especially early on reverend sharpton, when we were competing in the southern states early on. he was not as well known and the secretary has a deep roots in the south. she was first lady of arkansas for a dozen years and first lady of the united states. as the campaign has gone along and we moved more north where the secretary and bill clinton did not have as deep political roots, bernie sanders has done better and better with african-american voters and latino voters. >> let's be real clear, you did not win the african-american vote, even in the north. let me ask you this, donald trump, he is recycling some of bernie sanders' statements against mrs. clinton. how do you deal with that and does that bother you? >> let me say this, you're a reverend, even the devil will speak the truth for his own purposes. donald trul p will say what he says. he has plenty of ways to attack secretary clinton. he's trying to court bernie sanders voters. i don't think he will be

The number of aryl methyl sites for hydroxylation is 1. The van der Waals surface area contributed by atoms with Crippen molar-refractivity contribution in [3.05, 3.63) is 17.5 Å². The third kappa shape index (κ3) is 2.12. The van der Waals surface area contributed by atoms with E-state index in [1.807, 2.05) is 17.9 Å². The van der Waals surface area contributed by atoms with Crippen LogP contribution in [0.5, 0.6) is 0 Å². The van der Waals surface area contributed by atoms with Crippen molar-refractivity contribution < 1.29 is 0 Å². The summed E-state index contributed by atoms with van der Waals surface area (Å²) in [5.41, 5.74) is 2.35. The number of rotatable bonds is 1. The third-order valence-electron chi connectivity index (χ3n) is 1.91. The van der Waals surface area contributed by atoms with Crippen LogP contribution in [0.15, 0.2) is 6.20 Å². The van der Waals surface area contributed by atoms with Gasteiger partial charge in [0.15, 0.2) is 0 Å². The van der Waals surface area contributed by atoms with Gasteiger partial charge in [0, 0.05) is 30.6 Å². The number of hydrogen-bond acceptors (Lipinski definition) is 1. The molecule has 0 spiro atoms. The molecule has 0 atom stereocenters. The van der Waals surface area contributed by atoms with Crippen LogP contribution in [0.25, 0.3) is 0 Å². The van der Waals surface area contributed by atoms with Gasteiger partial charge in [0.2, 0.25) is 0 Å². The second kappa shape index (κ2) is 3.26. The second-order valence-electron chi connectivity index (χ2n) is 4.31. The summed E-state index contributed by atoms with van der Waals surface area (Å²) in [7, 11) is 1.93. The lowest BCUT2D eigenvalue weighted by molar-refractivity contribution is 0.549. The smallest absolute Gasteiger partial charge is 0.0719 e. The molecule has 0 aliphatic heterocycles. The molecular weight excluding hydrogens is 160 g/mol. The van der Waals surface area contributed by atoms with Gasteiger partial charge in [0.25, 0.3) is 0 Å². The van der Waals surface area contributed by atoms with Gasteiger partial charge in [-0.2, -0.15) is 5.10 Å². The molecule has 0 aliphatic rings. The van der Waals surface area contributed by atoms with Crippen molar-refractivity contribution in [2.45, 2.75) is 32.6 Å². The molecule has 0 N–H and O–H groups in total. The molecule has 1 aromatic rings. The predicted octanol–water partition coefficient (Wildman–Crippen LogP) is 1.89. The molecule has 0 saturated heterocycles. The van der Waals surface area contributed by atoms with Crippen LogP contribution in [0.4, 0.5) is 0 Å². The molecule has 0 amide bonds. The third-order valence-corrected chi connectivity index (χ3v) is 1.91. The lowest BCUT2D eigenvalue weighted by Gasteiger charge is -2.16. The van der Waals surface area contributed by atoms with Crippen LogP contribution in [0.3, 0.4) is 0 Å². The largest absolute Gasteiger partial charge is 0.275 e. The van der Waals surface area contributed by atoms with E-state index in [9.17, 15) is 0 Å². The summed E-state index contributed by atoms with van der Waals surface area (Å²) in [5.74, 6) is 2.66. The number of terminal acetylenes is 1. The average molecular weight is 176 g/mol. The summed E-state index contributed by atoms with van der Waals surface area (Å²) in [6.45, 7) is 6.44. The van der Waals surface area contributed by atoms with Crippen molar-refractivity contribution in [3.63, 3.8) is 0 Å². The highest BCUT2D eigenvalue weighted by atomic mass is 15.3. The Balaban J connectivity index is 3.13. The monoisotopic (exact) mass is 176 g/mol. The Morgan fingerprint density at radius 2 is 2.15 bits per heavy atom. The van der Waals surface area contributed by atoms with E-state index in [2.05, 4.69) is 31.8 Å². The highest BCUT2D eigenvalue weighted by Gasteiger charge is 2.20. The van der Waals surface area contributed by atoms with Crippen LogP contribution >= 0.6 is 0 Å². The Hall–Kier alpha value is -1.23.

successful. the people who supported bernie sanders care about the issues that bernie sanders is talking about, the type of voter is different than the type of voter that supports donald trump. he can do what he wants i don't think he's going to be successful. whoever the democratic nominee is, whether it's secretary clinton or senator sanders, we're going to have a unified party and go out there and work to defeat trump, who i think will be a very strong candidate. we have to come together and work hard and make sure that trump is defeated and we retake the senate and house. >> jeff weaver, thank you for your time. >> always a pleasure. >> all right. joining me now is the chief clinton pollster and strategist, joel bennison. >> thank you, reverend. >> are you concerned sanders could hurt clinton in the general election by staying in the race and continuing to attack sner? >> we'd rather see a unified